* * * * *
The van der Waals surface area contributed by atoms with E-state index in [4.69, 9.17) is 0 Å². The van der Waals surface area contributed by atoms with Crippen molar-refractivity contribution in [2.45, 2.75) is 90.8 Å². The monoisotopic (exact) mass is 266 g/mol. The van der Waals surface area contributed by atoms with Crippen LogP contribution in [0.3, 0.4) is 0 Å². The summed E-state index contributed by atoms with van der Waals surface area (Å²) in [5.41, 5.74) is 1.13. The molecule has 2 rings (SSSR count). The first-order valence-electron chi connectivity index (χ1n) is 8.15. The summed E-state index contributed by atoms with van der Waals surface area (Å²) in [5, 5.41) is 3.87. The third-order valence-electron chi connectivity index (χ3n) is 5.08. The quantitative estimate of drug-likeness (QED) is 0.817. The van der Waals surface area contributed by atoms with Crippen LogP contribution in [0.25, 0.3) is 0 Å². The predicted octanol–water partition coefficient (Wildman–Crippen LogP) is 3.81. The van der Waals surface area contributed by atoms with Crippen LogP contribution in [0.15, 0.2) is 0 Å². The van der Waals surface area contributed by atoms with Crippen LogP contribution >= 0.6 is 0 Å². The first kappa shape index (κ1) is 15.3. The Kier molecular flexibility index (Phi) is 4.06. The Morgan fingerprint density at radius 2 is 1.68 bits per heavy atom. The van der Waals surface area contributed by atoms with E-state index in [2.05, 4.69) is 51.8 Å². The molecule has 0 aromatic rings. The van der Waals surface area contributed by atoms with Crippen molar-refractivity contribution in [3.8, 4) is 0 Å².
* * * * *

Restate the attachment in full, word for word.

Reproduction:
The van der Waals surface area contributed by atoms with E-state index in [4.69, 9.17) is 0 Å². The van der Waals surface area contributed by atoms with Crippen molar-refractivity contribution in [2.45, 2.75) is 90.8 Å². The monoisotopic (exact) mass is 266 g/mol. The van der Waals surface area contributed by atoms with Crippen LogP contribution in [0.3, 0.4) is 0 Å². The summed E-state index contributed by atoms with van der Waals surface area (Å²) in [5.41, 5.74) is 1.13. The molecule has 2 rings (SSSR count). The first-order valence-electron chi connectivity index (χ1n) is 8.15. The summed E-state index contributed by atoms with van der Waals surface area (Å²) in [5, 5.41) is 3.87. The third-order valence-electron chi connectivity index (χ3n) is 5.08. The quantitative estimate of drug-likeness (QED) is 0.817. The van der Waals surface area contributed by atoms with Crippen LogP contribution in [0.25, 0.3) is 0 Å². The predicted octanol–water partition coefficient (Wildman–Crippen LogP) is 3.81. The van der Waals surface area contributed by atoms with Crippen LogP contribution in [0.15, 0.2) is 0 Å². The van der Waals surface area contributed by atoms with Crippen LogP contribution >= 0.6 is 0 Å². The first kappa shape index (κ1) is 15.3. The Kier molecular flexibility index (Phi) is 4.06. The Morgan fingerprint density at radius 2 is 1.68 bits per heavy atom. The van der Waals surface area contributed by atoms with E-state index in [2.05, 4.69) is 51.8 Å². The molecule has 0 aromatic rings. The van der Waals surface area contributed by atoms with Crippen molar-refractivity contribution in [3.8, 4) is 0 Å².